Decision made to buy PGW the rest was the easy part. I’d previously decided that for me the PGW folder was the better option that the excellent McMIllan A5 and so the only other thing to decide was the colour and I chose desert tan. All decisions made, a telephone call to Ross and a Timberwolf was on the way to me.

What do I think ? Read on :-

The Packaging and Delivery ? – I know some people don’t really care whether it arrives in a box or case or whatever and that packaging isn’t important but it is for me – no matter what I’m buying – and if someone cares enough to properly pack something up then I draw a pretty positive conclusion. My new PGW arrived in a well packaged and sturdy box via courier with signature required.

What Comes With The Rifle ? – My rifle came with 2 magazines, muzzle brake, cleaning rod, a Harris Bipod w/Podlock and an owners manual. The rifle came properly fitted into a really nice Pelican case that has spare compartments that allow for the storage of additional magazines, the muzzle brake and ( I suppose ) the optional suppressor that sensible, non-paranoid, countries allow people to attach to rifles to moderate the sound.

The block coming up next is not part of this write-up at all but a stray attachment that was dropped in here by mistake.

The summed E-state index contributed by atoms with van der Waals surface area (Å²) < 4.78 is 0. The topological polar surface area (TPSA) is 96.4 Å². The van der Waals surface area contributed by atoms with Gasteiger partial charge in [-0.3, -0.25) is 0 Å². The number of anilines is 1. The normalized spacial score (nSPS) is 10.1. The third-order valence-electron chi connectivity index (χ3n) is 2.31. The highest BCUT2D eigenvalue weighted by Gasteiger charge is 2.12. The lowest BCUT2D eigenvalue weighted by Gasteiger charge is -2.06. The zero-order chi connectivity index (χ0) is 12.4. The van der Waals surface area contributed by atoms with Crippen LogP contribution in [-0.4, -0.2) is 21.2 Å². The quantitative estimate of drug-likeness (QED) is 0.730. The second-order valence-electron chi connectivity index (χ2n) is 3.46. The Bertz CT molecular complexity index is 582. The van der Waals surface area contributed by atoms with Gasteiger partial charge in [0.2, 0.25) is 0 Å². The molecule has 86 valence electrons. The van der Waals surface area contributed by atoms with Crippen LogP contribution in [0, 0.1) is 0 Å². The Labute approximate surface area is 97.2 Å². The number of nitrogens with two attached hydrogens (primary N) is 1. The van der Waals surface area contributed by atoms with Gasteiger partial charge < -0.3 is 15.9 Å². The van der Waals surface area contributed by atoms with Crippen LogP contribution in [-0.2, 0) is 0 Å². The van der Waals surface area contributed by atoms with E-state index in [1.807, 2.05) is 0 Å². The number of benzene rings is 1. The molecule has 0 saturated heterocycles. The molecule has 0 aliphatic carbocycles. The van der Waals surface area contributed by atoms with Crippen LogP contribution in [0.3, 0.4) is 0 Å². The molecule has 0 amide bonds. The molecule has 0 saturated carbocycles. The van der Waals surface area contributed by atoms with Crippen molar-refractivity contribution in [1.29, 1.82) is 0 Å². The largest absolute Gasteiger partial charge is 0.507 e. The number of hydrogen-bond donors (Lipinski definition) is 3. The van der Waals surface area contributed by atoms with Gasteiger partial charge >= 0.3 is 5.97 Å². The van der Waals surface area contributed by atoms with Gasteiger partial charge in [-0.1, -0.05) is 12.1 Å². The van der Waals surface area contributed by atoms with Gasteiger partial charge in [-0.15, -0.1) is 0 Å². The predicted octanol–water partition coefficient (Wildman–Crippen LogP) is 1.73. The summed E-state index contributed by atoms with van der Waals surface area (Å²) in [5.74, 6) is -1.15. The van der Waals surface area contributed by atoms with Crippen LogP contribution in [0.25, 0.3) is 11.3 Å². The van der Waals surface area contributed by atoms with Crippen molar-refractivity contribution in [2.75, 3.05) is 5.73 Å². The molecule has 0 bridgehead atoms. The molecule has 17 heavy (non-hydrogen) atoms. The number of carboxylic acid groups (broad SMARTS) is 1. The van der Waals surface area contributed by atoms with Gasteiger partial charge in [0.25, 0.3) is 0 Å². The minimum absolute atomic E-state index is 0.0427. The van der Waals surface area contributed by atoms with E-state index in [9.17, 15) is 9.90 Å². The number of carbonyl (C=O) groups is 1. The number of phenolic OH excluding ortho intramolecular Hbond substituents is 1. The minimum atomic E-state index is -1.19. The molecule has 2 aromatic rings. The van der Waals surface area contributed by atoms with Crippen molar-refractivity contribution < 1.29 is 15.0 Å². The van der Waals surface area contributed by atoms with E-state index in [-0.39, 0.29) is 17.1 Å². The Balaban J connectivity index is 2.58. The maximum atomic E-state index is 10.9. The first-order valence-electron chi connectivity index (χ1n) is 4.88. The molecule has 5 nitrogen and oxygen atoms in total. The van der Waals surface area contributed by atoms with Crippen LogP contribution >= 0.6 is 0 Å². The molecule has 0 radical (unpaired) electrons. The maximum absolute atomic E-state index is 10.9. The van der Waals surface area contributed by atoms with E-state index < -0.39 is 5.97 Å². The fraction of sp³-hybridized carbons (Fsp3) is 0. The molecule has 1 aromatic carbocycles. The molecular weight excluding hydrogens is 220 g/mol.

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Fit and Finish ? – Here is where I am notoriously picky; I go over things carefully and my tolerance for uneven finish or other poor work is on a sliding scale in accordance with what I paid. In my opinion rifles in this price range better be perfect or darn close to it (incidentally, readers who may think I am a fanboy may recall the picaune criticism I leveled at PGW over the loose magazines on my first Coyote) and I am very pleased to be able to report that the Timberwolf finish is flawless with only some marks on the magazine that look to be from insertion and re-insertion which was likely during barrel break in.